In this project, we will setup an mcDemo205 to acquire its location, using GPS, and then send it out using Sigfox to Microsoft's Azure IoT Hub. From there, we will bring the data into Microsoft's Power BI so that we can display the locations on a map!How the platform works:
The mcThings platform allows you to send information using mcAir and Sigfox! For this example, we are using the mcDemo205 device (which can communicate on both networks). In this case, we'll use mcAir to program the device and then send the information to the cloud using Sigfox.
The mcThings platform includes 2 main components: mcModules/mcDevices and mcGateways. A powered and connected mcGateway creates the mcAir network (up to 200m range under optimal conditions) and bridges the information between the mcModules (within range) to and from the Internet. Using the IDE (mcStudio) and mcScript (ultra-low power programming language - a subset of VB.NET) allows you to wirelessly connect, debug and program modules with your customized scripts.
Note - You also require an mcDongle to complete firmware updates on the modules/devices and gateways! We recommend looking at the mcModule120 Dev kit which includes everything you need to get going!!
You first need to login or sign up for an Azure account (you can sign up for free and get $200 credit to start testing it out).
After you are up and running, you need to setup your IoT hub within Azure. Try out this tutorial and you can also search for others and videos online.
Create an IoT hub using the Azure portal : https://docs.microsoft.com/en-us/azure/iot-hub/iot-hub-create-through-portalSetting up your Sigfox backend
After you activate and connect your device to Sigfox (contact your region's Sigfox Network Operator for more details), you need to setup your callback so that the data from the mcDemo205 that arrives at the Sigfox backend is parsed properly and directed to your Azure IoT Hub.
Within the Callback menu, the Azure IoT hub integration is ready to go:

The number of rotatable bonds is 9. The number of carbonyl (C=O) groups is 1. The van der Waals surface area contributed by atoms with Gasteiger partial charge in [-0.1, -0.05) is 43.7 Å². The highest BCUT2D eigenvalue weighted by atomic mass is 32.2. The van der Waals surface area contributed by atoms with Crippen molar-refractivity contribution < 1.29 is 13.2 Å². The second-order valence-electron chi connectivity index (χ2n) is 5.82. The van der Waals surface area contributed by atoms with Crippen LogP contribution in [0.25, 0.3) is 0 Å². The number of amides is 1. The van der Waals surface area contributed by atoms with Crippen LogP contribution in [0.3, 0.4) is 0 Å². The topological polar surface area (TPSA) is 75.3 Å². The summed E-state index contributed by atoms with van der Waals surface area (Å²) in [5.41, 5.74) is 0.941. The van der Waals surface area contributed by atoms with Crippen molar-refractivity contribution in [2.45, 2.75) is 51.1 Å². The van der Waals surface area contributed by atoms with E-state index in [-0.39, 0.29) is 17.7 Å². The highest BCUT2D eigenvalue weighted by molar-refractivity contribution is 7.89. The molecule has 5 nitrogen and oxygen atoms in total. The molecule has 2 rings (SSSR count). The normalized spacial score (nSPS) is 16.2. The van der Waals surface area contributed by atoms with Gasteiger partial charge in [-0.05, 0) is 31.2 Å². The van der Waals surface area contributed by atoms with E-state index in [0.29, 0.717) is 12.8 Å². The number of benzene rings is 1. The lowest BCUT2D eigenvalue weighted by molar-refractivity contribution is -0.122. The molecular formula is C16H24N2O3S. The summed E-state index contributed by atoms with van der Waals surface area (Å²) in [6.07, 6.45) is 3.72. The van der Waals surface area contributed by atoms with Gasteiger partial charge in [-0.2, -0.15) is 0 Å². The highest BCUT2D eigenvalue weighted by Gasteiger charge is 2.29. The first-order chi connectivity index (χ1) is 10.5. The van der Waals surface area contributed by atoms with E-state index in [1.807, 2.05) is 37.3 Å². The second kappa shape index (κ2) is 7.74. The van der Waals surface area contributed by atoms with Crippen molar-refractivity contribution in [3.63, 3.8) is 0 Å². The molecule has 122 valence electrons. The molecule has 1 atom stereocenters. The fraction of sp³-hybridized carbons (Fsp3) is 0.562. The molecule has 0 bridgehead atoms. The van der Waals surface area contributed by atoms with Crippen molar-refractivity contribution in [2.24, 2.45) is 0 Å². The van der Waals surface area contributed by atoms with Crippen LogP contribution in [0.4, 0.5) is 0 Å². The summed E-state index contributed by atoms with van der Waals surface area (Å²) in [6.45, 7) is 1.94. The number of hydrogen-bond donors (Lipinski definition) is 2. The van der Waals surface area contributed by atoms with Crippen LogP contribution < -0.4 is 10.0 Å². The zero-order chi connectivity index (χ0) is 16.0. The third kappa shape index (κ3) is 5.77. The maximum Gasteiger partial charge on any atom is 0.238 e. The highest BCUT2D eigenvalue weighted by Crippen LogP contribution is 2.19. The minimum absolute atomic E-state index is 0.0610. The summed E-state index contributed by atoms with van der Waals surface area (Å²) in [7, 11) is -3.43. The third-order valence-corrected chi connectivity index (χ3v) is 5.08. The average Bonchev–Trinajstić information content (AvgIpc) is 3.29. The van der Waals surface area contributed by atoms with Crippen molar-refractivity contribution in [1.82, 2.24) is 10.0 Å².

You need to create your custom payload configuration, get your connection string from Azure (to direct the information to your account) and write the JSON body. Sigfox provides support information on their website to learn more. Microsoft also provides information on their support page.
For this example, we will use the below information on the backend:
We'll program the device to get a GPS location once every 10 minutes and send the coordinates via Sigfox. The device will look for a minimum of 3 GPS satellites and timeout after 2 minutes if no signal is found.
On boot, the device will set itself to the Sigfox RC2 radio zone (US & Mexico). You can also set the device to RC4 (South America, Australia, New Zealand).
We then pack the message up and send it to Sigfox where it will be parsed by the information we entered into our Sigfox callback and relayed to our IoT Hub
The code for programming is found at the bottom of this project.Visualizing your data in Azure Power BI
There are plenty of tutorials out there that describe all the cool stuff you can do within Power BI. Check these ones out:
Visualize real-time sensor data from Azure IoT Hub using Power BI: https://docs.microsoft.com/en-us/azure/iot-hub/iot-hub-live-data-visualization-in-power-bi
The Power BI samples, a tutorial:: https://docs.microsoft.com/en-us/power-bi/sample-tutorial-connect-to-the-samples
We plotted our locations onto a map including the specific Lat/Long coordinates:
We also plotted and measured the longest message that we sent from the device to the base station during the experiment:
Thanks for reading!